I was eager to see Renfield as soon as the trailer for it dropped. Well, to be more accurate, I was eager to see Renfield as soon as I heard of Nicolas Cage being cast as Dracula. Seeing the on-set photographs, and THEN finally seeing the trailer, made this a film that I knew I couldn’t miss. I knew a lot of people who felt the same way, which then made me sad to see the reaction to it eventually start to cool. Perhaps it just hadn’t managed to fulfill the promise of that glorious potential.
Ah well, everyone disappointed by this is wrong (please note sarcasm, everyone is entitled to their own informed opinion). Renfield is as fantastic as you want it to be.
It’s the story of Renfield (Nicholas Hoult), as the title suggests. Tired of working tirelessly to protect and feed his vampiric master (Cage), Renfield starts to make plans to live a more free, and healthier, life. Dracula doesn’t want that, of course, and there’s an inevitable confrontation looming. There’s also a confrontation looming between a major crime family (headed up by Shohreh Aghdashloo, trying to keep her cocky son, played by Ben Schwartz, in check) and a police officer (Awkwafina) who ends up being helped massively by Renfield and his super-powers. Oh yeah, this Renfield can gain super-powers whenever he eats a bug or two.
The main draw here, for most people anyway, is Cage playing Dracula, and his performance is absolutely superb. Although this is a horror comedy, with a lot of the humour coming from wildly over the top gore, the leads generally play things straight, which is a winning approach. Cage is brilliantly riffing on classic portrayals of Dracula, adding some extra tetchiness as he maintains an increasingly-strained relationship with his young servant, and he always feels as dangerous as he should. Hoult is a standard lovable loser, he just happens to be burdened with a boss even worse than anyone that most of us have had to work for, and he acquits himself equally well in the action moments that allow him to tear people apart with his bare hands. Awkwafina also plays her part pretty straight, although she has a natural dry wit that works well as part of her character, and Aghdashaloo is a straightforward criminal matriarch. Schwartz is the main person allowed to play his part in line with most of his other comedic roles, but that feels fine for Schwartz, someone I like who maybe isn’t quite ready yet to stretch himself as much as some other actors. I also need to mention Brandon Scott Jones, a comedic highlight as the leader of a support group visited by Renfield, and special mention to the cast members playing the members of that group, every one of them doing their bit to add great comedy to their scenes.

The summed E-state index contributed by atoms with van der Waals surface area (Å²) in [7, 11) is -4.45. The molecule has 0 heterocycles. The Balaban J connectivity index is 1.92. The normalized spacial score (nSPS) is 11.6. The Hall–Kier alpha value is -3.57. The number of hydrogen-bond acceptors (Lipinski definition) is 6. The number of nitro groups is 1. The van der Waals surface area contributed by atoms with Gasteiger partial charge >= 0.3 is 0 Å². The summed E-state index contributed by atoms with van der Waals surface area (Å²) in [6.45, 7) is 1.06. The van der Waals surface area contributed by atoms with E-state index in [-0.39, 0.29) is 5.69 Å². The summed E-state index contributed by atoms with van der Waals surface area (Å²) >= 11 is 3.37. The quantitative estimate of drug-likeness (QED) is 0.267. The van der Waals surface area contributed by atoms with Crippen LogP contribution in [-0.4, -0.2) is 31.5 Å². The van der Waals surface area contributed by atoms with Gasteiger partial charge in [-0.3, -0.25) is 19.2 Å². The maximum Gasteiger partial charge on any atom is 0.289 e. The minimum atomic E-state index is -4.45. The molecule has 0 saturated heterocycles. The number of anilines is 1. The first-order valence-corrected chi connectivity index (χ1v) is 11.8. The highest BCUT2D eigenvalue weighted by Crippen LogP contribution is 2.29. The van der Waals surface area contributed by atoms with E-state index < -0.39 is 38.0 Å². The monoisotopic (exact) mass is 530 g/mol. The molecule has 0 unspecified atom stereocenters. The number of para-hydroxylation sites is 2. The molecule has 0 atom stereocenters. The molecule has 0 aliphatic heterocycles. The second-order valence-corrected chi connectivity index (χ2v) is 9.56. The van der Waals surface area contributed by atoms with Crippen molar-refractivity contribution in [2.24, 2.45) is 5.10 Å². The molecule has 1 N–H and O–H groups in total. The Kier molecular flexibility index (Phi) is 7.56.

Ryan Ridley gets the main script credit, helped by both Robert Kirkman and Ava Tramer, and the main thing he gets right is simply not fumbling the brilliant idea at the heart of the film - Renfield and Dracula viewed as two people caught in a very toxic relationship. There are amusing lines here and there, and the bloody set-pieces to enjoy, but most of the fun comes from dialogue for Renfield that has more literal meaning than anyone else suspects. Well, admittedly, the MOST fun is watching someone use a couple of severed limbs as a makeshift set of nunchucks, but the dialogue throughout is pretty great, full of smart and sly subversions of phrases we have heard used many times from people offering advice on different types of relationships.
Director Chris McKay continues his successful movie streak, and shows his skill for playing around with iconic figures (as he also did so brilliantly with The LEGO Batman Movie), and there’s some ideal universe where this film made a shedload of cash and already had a sequel greenlit. Every character gets a moment to shine, and that includes very minor characters, the perfect runtime helps the pacing, and everything makes sense in the context of the relative silliness of it all.
While I can understand some people not enjoying this, and more fool them, I cannot understand anyone who enjoyed the trailer, and the concept of this cast telling this story, somehow not appreciating the final result. Even if they don’t love it as much as me.
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